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Oyster Creek Generating Station is now in the hands of Holtec

Oyster Creek nuclear plant sale to Holtec is complete,, Amanda Oglesby, Asbury Park Press,  July 2, 2019, LACEY Oyster Creek Generating Station is now in the hands of Holtec – International, which completed the purchase of the now-defunct nuclear facility on Monday.

Oyster Creek, before it shut down in September, was one of the nation’s oldest nuclear power plants. Camden-based Holtec plans to decommission this half-century-old facility and profit off the reactor’s nearly $1 billion decommissioning trust fund, money set aside for dismantling the reactor.

Under the agreement, Holtec subsidiaries Oyster Creek Environmental Protection International LLC will serve as owner and Holtec Decommissioning International will oversee decommissioning.

Holtec purchased the power plant for an undisclosed amount from Exelon Generation of Chicago.

Exelon had originally planned to take the plant down slowly over the course of 60 years in a process that would have allowed some of the facility’s dangerous radioactivity to degrade to safer levels. But Holtec’s proposal seeks to complete the decommissioning within a mere 10 years. The company says its new spent fuel storage systems enable hot, radioactive fuel to be removed from the plant’s cooling pool and placed into storage casks years earlier than originally planned.

Holtec is also applying to build an fuel storage facility in New Mexico, but is waiting on approvals. In the meantime, the spent fuel will be stored in steel and concrete canisters on the plant’s property in Lacey…….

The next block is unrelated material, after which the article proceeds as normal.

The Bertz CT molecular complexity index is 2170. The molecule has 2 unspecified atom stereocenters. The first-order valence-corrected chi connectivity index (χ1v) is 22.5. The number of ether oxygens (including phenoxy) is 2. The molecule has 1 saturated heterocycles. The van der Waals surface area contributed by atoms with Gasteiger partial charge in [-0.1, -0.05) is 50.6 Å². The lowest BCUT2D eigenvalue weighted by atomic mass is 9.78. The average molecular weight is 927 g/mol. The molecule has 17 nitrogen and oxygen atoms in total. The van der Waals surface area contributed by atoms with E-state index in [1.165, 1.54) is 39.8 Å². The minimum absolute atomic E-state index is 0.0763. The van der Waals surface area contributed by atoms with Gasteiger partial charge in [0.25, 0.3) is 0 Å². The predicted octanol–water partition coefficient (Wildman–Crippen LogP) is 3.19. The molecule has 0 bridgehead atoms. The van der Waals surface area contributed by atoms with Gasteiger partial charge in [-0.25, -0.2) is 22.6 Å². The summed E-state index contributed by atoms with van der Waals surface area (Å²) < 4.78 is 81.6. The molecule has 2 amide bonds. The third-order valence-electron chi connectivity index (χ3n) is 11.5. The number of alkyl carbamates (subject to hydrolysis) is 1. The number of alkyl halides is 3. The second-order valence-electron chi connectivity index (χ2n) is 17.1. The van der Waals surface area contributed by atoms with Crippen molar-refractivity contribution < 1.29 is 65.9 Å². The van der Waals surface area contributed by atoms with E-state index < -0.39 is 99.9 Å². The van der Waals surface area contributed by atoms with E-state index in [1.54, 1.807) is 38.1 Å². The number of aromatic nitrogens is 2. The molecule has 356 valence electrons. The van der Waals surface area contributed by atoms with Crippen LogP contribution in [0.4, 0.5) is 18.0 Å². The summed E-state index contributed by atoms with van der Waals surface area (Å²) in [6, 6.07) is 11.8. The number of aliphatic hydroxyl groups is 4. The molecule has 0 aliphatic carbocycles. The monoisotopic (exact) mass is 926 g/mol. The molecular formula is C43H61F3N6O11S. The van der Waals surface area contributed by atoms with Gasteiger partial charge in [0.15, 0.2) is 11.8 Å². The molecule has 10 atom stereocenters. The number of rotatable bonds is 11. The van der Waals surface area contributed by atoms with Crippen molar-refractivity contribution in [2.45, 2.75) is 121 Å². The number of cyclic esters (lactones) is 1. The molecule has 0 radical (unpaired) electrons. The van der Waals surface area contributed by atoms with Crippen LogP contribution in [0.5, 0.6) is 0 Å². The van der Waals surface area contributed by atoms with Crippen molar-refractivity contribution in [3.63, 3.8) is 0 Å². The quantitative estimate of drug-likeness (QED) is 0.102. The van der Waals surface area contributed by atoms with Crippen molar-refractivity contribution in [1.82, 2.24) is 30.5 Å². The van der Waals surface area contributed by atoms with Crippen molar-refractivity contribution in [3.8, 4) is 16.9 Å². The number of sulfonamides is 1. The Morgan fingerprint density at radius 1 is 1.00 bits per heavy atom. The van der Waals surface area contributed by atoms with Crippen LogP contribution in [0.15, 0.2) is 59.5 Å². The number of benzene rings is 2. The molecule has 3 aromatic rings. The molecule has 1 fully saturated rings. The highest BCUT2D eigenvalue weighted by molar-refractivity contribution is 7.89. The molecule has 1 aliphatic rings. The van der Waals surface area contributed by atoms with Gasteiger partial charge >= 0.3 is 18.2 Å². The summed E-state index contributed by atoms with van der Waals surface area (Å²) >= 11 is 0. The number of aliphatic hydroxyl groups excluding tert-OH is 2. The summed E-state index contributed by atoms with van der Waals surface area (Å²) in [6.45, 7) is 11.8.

Holtec has also applied to purchase other nuclear plants at Indian Point in New York, Palisades in Michigan, and Pilgrim in Massachusetts from Entergy Nuclear. Each has massive decommissioning trust funds that would be transferred to Holtecupon completion of the sales. …..this is Holtec’s first major expansion into the business of decommissioning.

Currently, Holtec is also developing small modular nuclear reactors….

Inside the cask

Casks hold dangerous radioactive elements like Cesium-137, Strontium-90 and Plutonium-239, fuel bi-products created inside reactors, which remain dangerous for generations.

Here’s what they do to people.


Cesium 137
Can burn skin, cause radiation sickness and damage tissue. In high doses, it can cause cancer.
Is absorbed like calcium within the body and can lead to bone cancer, bone marrow cancer, and cancer in the tissues near bones.
Plutonium 239 and 240
Both remain dangerously radioactive for thousands of years. If inhaled, plutonium particles can scar the lungs, damage bones, liver and spleen and cause cancer.

A local residents group, the Concerned Citizens for Lacey Coalition, is demanding more answers from the company about its plans to quickly demolish Oyster Creek. Coalition member Paul Dressler worries about Lacey being a “guinea pig” for the relatively new and evolving process.

“We want to see transparency,” he said during a meeting with Press staff last week.

Dressler and coalition Chairman Ron Martyn, who live about five miles from the plant, want assurances that Holtec won’t abandon the project if money runs out before completion. They also want to see the regulatory agency that oversees plant decommissioning, the Nuclear Regulatory Commission, come up with more stringent rules and best practices for this emerging practice.

“There are too many unanswered questions to go forward, and no one is stepping up to answer the basic business questions,” said Martyn. “It’s not fair to the community, it’s not fair to the state, to operate in such a vacuum.”………

July 4, 2019 - Posted by | business and costs, politics, USA

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